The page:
Spend an hour listening to Doug Henwood interview David Graeber about his new book
Debt: The First 5,000 Years.
To whet your appetite, here is some of the dialogue:
Graeber: It goes back to Adam Smith, there is a fascinating story that we all learn, where money is supposed to come from:
Originally there is barter: “I’ll give you 20 chickens for that cow” . You say, “I don’t really need chickens right now”, “Maybe firewood?” ..And eventually you find what they need or you have to invent money. We all learn this.
In fact — being an anthropologist this is a professional pet-peeve — because we’ve been looking for 150 years if there is any place in the world where they do that and if there was, we would have found it by now.
There isn’t. It’s not true.
They do lots of other things, but they never do [barter]. […]
So the question is why?
I think because money is credit. Credit is a social relation, and early economists had a problem with credit.
Henwood: They also had a trouble with social relations
Graeber: Exactly, they had a problem with credit because credit is a social relation.
In order to constitute economics as a domain unto itself you have to posit that there is a sphere of human activity where people are just thinking about the stuff. But in normal human life we are never just thinking about the stuff; so you have to create a sphere, which is what the early economists were doing.[…]
Adam Smith and people like that came from a class where they thought that you really *should* be able to walk into the butcher or baker, plunk down your cash, take your stuff, walk out and never see the guy again, not even knowing his name — which was not the way it worked at the time.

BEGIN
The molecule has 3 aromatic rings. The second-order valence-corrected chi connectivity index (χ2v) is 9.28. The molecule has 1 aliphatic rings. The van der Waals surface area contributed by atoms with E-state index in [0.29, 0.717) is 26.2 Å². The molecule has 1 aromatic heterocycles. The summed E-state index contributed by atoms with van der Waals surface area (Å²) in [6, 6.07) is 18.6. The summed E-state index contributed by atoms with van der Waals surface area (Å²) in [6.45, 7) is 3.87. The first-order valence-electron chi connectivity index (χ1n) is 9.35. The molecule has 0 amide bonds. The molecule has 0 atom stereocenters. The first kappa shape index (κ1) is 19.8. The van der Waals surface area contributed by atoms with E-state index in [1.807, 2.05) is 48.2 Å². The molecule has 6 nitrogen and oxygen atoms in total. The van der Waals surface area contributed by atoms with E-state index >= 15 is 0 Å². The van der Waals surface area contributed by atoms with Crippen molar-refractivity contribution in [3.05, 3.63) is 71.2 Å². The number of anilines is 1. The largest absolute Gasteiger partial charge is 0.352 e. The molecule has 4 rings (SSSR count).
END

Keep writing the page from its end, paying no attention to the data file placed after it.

There’s a great line in Adam Smith where he says “It is not from the benevolence of the butcher, the brewer or the baker, that we expect our dinner, but from their regard to their own self interest.”
The crazy thing is that it wasn’t true at the time. All transactions were on credit. People were asking favors from butchers and bakers all the time.
So why does Adam Smith tell this story? Because If you think about it, it doesn’t make any sense. Here’s this guy, here’s his neighbor. He wants this cow, and offers some chickens, the neighbor says no. Well — these guys are neighbors in a small neolithic community, presumably. But the economists are assuming that they will only interact with each other on the spot trade. Something for something right now and we walk away.
What sense does that make?
These guys are neighbors. If you don’t want his chickens, he’s going to have something. In fact, that’s what really happens. You walk up and you say “Hey, nice cow!”, and the guy says “oh, you like it? Hey it’s yours, don’t even think about giving anything back.”
Now you owe him one.
And he’s going to come later and say, “You know, my son is really interested in your daughter.” Or, “nice shoes”.
What you actually have is a rough informal credit system.
But again, that involves things like “my son is in love with your daughter”, which falls outside the domain of economics, so what they actually did is they made up this little story where everyone is just swapping stuff on the spot, and money comes in as a way of facilitating that.
Update: See also
- See also the interview in NakedCapitalism — and be sure to read the comments, as David Graeber participates extensively.
- Graeber posts a response to criticism at the Online Bible School.
- A Graeber essay on debt and money posted at longnow.org
- Graeber interview with RT (youtube).
- Graeber interview with Anarchist News.
- Writer’s Voice interview (audio)